mrdad - dream team - white christmasI’m a member of the Netflix Stream Team and receive occasional product and pre-release programming. But it’ll take more than that to influence what I write about.

California, where I live, has been going through one of the worst droughts in its history. At least until last week, when it started raining pretty much nonstop. Sure, I’m quite thankful for the rain. But I’m also a little jealous of the folks living further north, where they’re getting snowed it. When it rains, I still have to go grocery shopping and do other errands that require me to go out of the house. But if I were snowed in (which is extremely unlikely), I know exactly how I’d spend my time: curled up on the couch, buried in blankets, and watching Netflix with my daughter.

If you haven’t put the finishing touches on your holiday shopping, consider giving the gift of Netflix to yourself or someone you love (or even just like a lot). In the spirit of the holidays, the good folks at Netflix curated a list of 12 reasons Netflix makes the best holiday gift for everyone on your list. I’ve made a few tweaks.

12. You can watch anywhere—by the fire, on the big screen, or at the breakfast nook on a tablet.
11. See what Piper’s piping on Orange is the New Black.
10. The kids can meet up with old friends in new ways, like racing to the edge with Hiccup and Toothless.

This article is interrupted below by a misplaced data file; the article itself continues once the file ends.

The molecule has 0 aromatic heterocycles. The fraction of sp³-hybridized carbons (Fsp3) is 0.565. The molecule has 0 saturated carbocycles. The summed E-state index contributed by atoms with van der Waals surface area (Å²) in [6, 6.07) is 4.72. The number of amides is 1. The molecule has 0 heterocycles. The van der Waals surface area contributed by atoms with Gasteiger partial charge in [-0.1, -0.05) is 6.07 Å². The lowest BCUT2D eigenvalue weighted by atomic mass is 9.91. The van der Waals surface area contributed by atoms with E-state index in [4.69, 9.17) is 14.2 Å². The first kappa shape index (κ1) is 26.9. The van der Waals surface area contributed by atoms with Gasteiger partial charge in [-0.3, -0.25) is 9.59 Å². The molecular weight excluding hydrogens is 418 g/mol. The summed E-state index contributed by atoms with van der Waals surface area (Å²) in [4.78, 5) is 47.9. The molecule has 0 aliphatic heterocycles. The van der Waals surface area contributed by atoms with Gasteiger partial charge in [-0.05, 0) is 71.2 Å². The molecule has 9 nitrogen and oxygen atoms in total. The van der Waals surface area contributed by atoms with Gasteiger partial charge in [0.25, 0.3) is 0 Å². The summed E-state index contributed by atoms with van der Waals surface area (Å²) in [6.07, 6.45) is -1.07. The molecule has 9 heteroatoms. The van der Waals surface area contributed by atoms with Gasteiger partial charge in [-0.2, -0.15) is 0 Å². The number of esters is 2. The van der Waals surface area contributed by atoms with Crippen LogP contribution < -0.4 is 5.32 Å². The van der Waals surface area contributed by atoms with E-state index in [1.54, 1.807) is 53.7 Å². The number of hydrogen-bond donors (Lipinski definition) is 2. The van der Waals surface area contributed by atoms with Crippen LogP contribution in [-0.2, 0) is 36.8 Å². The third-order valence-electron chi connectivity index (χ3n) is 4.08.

9. Mom can play White Christmas over and over again and encourage her daughters to reenact “Sisters” like Rosemary Clooney and Vera-Ellen.
8. It’s so easy to set up, your five year old can help you do it.
7. Celebrate the classic holiday extravaganza with the Radio City Christmas Spectacular, featuring none other than the Rockettes.
6. Legos, Legos and more Legos.
5. Family movie night can happen any day of the week.
4. Learn all you need to know from the first family, aka The Croods.
3. Saturday morning cartoons, solved. (Especially if Inspector Gadget has anything to say about it.)
2. Date night with Frank and Claire. Sounds delightfully creepy, doesn’t it?
1. With Netflix, the whole family wins: The grown-ups get Jessica Jones (and if that isn’t dark enough, there’s Narcos) and the kids get Care Bears, Project Mc2, Fuller House, and five more minutes before bedtime.

Wishing you and yours a healthy, safe, warm, and fun Holiday and New Year.

Setting Your Child on the Path to Adventurous Eating

Nimali Fernando, coauthor of Raising a Healthy, Happy Eater.
A guide to setting your child on the path to adventurous eating.
Issues: Which milestones to look for as children progress; why poor eating habits develop when they do; steps to help little ones start self-feeding; helpful insights on the sensory system; healthy eating around the world (yes,that may include hot peppers).

A Lifetime of Healthy Eating + Raising a Happy, Healthy Eater

Dina Rose, author of It’s Not About the Broccoli.
Three habits to teach your kids for a lifetime of healthy eating.
Issues: Teaching children to confidently explore new foods; how kids can know when they’re hungry and when they’re full; how parents can branch out from easy-to-like, easy-to-prepare kids’ means to more mature tastes and textures; the three habits: proportion, variety, moderation.

Nimali Fernando, coauthor of Raising a Healthy, Happy Eater.
A guide to setting your child on the path to adventurous eating.
Issues: Which milestones to look for as children progress; why poor eating habits develop when they do; steps to help little ones start self-feeding; helpful insights on the sensory system; healthy eating around the world (yes,that may include hot peppers).